I’ve lived in Saigon for two months now and, – although switching jobs means I’m neither properly settled nor rolling in cash yet – I am SO happy. Last night before bed I started thinking about all the things that make me happy here, so I made a list (obviously). I’ll probably keep adding to this, but for now here are a few of my favorite parts of life in this city.
1. The Expat Community
If you’re looking for a huge (South African) expat community, then look no further. Initially I was apprehensive about moving to a place with so many Saffas because it almost seemed too easy to slip into a friend group here. However, maybe ‘easy’ doesn’t necessarily always signify a bad thing?
It’s been really interesting to see how the normal barriers to friendship (like different cliques or judgements) don’t hold the same clout when you’re living abroad. I’ve become friends with so many marvellous people whom I probably wouldn’t noticed had we all still been living at home.
Teaching also exposes you to many expats and locals (especially if you’re prone to switching jobs, as I apparently I am), so even if you don’t know many people when you arrive, you’re bound to find your people.
2. The Sports and Hobbies
There is almost too much to do in Saigon and I’m currently the queen of free trials because I want to try EVERYTHING. From Muay Thai to pole dancing, salsa to netball, this city has it all. The tricky bit is choosing one thing and sticking to it.
3. The Workshops
If you manage to find any free time between between all the sporting activities, there are dozens of workshops happening every week around the city. Currently on my to-do list are pottery, leatherwork, silk handcrafts and making my own shampoo. These will have to wait until I’m a little more cash fluid, but in the meantime here are some links if any of you are interested.
4. The Greenery
I’m a little obsessed with plants, so the lushness of this city delights me. We’re particularly lucky in Thao Dien – with the trees everywhere – but even in the centre of town the crumbling old apartment blocks are covered in creepers and the balconies are overflowing with hanging orchids and pot plants.
(The fact that it’s constantly raining probably helps keep things green too).
5. The Architecture
Reminders of French colonialism are still very much in evidence in Saigon, especially in the architecture. This constant reminder of colonial oppression may be controversial, but the crumbling elegance of Saigon’s buildings is quite unlike any other city I’ve ever visited. Even in the dodgiest parts of town you can look up and see intricately designed wrought iron balcony railings or sumptuous wrap-around verandas. In Thao Dien I’ve stumbled across decadent mansions that wouldn’t look out of place in the wealthier suburbs of Paris.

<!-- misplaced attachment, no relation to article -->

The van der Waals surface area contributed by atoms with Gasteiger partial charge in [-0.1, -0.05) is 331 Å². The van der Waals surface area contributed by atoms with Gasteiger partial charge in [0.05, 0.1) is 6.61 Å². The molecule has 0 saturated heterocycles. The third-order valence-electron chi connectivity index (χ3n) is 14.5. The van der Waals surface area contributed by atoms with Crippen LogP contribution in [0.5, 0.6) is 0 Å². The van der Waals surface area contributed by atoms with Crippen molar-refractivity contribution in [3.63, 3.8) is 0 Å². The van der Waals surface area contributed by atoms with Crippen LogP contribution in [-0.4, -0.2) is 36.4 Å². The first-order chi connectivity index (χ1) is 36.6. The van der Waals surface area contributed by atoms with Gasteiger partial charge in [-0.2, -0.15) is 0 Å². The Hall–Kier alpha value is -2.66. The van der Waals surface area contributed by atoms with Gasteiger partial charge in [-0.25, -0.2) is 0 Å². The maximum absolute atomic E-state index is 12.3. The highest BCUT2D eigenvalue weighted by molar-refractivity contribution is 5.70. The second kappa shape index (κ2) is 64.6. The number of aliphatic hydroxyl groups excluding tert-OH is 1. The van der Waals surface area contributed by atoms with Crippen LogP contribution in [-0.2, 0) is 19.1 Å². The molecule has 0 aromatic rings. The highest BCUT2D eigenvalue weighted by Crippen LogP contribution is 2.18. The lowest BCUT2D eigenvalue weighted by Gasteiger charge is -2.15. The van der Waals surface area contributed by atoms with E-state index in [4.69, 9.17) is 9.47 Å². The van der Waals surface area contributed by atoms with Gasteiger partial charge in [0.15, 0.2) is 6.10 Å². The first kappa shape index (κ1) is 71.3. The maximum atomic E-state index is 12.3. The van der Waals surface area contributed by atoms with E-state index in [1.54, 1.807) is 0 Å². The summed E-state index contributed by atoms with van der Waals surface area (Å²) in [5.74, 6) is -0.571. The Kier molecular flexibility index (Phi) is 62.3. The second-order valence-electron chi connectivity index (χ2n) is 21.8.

6. The Contrasts
This takes me onto my next point: the contrasts. In District 1 you can stroll past hotels like the Reverie (with suites costing thousands of dollars per night), enormous Gucci and Louis Vuitton stores and endless Range Rovers; only to turn a corner and find yourself hit by the smell of fish sauce, navigating between tiny plastic chairs filled with Pho-eating locals and dodging the endless motorbikes that zip along the pavement.
This contrast is something that makes me uncomfortable and yet I love it because it forces me to think.
A Vietnamese friend of mine told me how living in Australia for many years almost allowed her to forget just how unequal the world is. There’s no forgetting this in Saigon.
7. The Food
I didn’t expect to love Vietnamese food but (unfortunately for my body) I completely understand the hype now. Can’t say I was ever much of a pork eater, but apparently I now crave it on a daily basis? I managed to cut down my meat consumption significantly during my last few months in South America, but I’m right back up there now. Somebody take me in hand, please.
There numerous Facebook groups for expats and locals in Saigon, but the queen of them is undoubtedly the female expat group. I don’t know what it is about men and trolling, but posting a question in one of the co-ed groups is something to do at your own peril – and don’t be surprised if you find yourself being spammed by friend requests or suddenly embroiled in an online brawl.
However, the Fexpats group is this fabulously supportive, safe space where you can post about anything from where to buy a couch to how to get sex toys into the country. I love this group and recommend it for any woman living in Saigon.
There are undoubtedly more than 8 reasons why I love living in Saigon, but for now this will suffice. If anyone has any thoughts on why they love life here, let me know!